Lesson 18: Mind the information gap

Here’s a resource that might help: The Breaking News Consumer’s Handbook. Created by WNYC’s radio show On the Media, which covers ethics, events, and best practices in journalism, it’s a collection of periodically updated rules of thumb for gathering and evaluating information.

It’s also an acknowledgement of the issues and drawbacks of gathering information in an imperfect world. It’s an admission of error and caution that I think would make modern journalism more rather than less trustworthy. Being mindful of journalism’s imperfections can help us navigate the blizzard of information we now consume.

Among the guidelines:
1. In the immediate aftermath of a breaking story, news outlets will get things wrong.
2. Check multiple sources.
3. Look for sources of information closest to the incident at hand.
4. Be wary of anonymous or unnamed sources.
5. Be careful what you share online.

Lesson 19: Take care before you share

If there was one refrain I heard from friends, family, public officials, first responders, and business contacts in the wake of the Camp Fire, it was this: Social media is a problem.

This is a different issue from the partisan, polarized online discourse we see with politics, but some of those misdirected passions do play into the information environment during a disaster.

The amount of bad information, wild rumors, and fearful developments spread online can become so overwhelming that officials spend as much time combating bad information as they do disseminating confirmed information.

As we’ve seen in recent years, depending on the story, the moment, and the fear, some social media posts can have as much impact on our information environment as a prime-time story on CNN, Fox News, or the front page of The New York Times’ website.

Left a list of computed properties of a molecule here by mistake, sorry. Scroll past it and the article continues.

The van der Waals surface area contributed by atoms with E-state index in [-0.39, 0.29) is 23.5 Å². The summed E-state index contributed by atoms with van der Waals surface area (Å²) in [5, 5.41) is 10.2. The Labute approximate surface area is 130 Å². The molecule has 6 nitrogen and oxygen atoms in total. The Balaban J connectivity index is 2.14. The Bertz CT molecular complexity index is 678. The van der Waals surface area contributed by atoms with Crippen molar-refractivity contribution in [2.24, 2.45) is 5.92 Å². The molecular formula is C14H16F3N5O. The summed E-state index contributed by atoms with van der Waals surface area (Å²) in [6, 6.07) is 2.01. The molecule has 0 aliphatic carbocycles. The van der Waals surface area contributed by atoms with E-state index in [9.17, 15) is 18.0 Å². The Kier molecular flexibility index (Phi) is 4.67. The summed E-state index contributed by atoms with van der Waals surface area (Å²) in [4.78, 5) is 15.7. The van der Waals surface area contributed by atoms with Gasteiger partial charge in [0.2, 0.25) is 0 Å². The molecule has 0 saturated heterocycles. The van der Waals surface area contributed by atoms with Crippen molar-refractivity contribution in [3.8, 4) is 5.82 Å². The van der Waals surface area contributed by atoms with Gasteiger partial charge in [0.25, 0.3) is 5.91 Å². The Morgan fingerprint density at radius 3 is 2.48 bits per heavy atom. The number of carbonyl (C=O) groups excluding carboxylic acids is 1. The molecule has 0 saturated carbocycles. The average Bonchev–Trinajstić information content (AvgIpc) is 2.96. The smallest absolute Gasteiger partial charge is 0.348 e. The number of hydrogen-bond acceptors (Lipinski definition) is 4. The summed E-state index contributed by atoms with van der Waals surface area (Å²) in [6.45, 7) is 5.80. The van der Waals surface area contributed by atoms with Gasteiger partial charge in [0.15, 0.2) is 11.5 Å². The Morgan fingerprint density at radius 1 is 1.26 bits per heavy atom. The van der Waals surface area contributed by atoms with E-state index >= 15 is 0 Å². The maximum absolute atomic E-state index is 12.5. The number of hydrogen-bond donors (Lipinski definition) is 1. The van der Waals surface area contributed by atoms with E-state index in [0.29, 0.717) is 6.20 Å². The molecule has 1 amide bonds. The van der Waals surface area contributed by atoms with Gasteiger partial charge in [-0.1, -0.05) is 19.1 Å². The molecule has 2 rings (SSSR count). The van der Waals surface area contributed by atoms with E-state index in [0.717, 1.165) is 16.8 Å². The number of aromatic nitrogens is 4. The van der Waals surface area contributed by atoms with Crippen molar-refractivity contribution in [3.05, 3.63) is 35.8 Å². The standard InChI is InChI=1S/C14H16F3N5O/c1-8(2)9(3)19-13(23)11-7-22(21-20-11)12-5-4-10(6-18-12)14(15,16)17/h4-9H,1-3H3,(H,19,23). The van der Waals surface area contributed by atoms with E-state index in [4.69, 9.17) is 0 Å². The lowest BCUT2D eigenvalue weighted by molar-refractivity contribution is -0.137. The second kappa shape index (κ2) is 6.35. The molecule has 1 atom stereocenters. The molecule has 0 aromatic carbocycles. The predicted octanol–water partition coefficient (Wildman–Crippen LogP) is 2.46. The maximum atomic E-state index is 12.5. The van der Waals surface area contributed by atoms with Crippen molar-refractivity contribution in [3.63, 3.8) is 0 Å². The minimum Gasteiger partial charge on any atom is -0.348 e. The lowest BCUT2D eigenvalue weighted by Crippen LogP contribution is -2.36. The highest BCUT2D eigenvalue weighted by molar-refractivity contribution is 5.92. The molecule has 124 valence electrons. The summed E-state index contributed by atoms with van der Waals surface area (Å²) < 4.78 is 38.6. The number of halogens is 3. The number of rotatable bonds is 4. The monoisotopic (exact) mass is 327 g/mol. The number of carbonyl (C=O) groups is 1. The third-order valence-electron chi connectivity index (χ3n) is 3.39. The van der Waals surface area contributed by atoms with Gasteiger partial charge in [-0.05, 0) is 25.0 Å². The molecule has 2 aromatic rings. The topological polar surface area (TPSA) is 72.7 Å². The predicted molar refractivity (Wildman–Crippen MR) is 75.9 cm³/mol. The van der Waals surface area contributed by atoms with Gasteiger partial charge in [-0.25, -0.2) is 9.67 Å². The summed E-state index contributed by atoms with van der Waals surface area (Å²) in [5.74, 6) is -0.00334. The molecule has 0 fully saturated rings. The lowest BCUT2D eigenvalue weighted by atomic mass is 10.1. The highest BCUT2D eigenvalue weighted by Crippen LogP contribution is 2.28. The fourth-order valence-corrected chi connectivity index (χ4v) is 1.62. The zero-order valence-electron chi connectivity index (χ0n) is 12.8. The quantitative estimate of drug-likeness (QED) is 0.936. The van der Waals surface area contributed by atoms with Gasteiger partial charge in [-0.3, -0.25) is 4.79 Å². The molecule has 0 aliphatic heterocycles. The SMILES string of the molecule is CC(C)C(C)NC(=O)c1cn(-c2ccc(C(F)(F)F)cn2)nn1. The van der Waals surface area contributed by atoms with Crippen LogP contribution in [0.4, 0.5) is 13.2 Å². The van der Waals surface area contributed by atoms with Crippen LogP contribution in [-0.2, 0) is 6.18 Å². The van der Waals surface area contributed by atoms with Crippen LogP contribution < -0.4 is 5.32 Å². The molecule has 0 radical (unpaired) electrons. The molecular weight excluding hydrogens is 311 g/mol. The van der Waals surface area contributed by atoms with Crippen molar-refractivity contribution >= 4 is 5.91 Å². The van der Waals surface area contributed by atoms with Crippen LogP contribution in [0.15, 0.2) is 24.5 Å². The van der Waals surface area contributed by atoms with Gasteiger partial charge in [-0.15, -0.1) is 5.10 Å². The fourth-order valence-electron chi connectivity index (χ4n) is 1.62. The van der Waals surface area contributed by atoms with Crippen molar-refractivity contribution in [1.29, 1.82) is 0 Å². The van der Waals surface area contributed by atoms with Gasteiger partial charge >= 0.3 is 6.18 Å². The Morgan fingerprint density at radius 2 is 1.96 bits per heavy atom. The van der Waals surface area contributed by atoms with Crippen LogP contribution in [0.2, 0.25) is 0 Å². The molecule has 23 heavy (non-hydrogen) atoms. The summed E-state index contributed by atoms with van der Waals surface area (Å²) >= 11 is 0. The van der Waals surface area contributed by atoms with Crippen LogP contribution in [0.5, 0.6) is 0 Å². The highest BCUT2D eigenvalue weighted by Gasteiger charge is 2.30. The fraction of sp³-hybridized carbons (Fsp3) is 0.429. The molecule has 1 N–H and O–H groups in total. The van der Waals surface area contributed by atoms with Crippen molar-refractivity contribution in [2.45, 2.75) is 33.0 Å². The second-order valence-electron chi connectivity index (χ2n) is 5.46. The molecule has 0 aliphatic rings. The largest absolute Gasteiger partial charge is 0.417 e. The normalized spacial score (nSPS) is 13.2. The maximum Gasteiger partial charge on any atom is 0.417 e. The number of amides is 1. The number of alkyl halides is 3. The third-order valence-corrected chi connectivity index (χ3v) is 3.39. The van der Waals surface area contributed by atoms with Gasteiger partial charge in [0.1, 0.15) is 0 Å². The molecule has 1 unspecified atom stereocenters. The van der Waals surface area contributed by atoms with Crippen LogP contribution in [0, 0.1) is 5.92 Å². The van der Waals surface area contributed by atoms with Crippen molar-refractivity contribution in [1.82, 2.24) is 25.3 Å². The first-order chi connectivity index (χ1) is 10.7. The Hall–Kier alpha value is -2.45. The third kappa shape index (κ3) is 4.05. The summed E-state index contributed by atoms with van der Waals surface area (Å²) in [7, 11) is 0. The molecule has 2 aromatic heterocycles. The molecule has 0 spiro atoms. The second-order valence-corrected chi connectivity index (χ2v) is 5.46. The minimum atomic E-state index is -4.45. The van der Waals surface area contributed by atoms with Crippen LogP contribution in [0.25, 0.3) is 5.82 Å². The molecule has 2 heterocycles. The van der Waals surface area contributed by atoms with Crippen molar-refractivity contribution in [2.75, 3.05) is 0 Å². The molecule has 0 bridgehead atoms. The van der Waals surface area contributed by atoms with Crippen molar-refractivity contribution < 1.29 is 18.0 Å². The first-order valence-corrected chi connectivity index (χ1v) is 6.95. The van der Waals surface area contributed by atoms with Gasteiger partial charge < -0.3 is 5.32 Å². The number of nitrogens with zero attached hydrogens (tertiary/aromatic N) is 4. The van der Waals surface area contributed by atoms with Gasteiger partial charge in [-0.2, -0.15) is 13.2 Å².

That impact comes from you and me. We have the power to fill the public’s awareness. So what should we do? As my friends on the Paradise Ridge like to say, “Don’t stir up shit.”

When you’re tired, when you’re excited about the debate roaring past on your smartphone screen, when you’re feeling like stirring the pot, just don’t. Share what you know to be true. Hold back from infusing the community conversation with rumors, irresponsible speculation, conspiracy theories… bad information. Take care before you share.

This is part three of a remastered and updated version of the Emmy-nominated documentary series A High and Awful Price: Lessons Learned from the Camp Fire.

Lesson 20: Be ready to communicate like it’s 1950

Ten years before the Camp Fire consumed Paradise, there was another series of fires on and around the Paradise Ridge. They came so close to burning the town they made clear to local officials and citizens that we needed to get serious and very thorough in our fire preparation.

One of the implemented solutions was a system called Code Red, a reverse-calling system that allowed the town to call local phones during a disaster and communicate evacuation status and information. It was useful, and I know it helped my escape.

But I was unusually lucky. Because one of the first things the fire destroyed in town were key cell phone towers and relay stations. This included a line that ran to our county’s Emergency Operations Center. Not only did the system fail to work as hoped, but during the early hours of the disaster, some of those charged with responding and managing were hampered by a lack of communication.

Essentially, the more advanced and sophisticated a communication system is, the more fragile it is. So in an emergency, be prepared for your modern communication systems to go dark.

As Butte County Emergency Services Officer Cindi Dunsmoor told me, “We have to have a lot of tools in our tool belt. Whether it’s door to door, sirens, phone calls, the emergency mass notification system, whether its aircraft going through with a loudspeaker… we need more than just one notification system.”

She told me that in 2019, and since then, they have implemented several older systems, including tapping the ham radio community to set up stop-gap information delivery systems.

For you, that means designated meet-up locations if you and your loved ones or employees are separated during a disaster. You can’t rely on a text. You can’t rely on Facetime. You can’t even rely even on a landline phone call.

Lesson 21: Lessons for leadership

This one goes out to leaders, especially in this age of performative leading.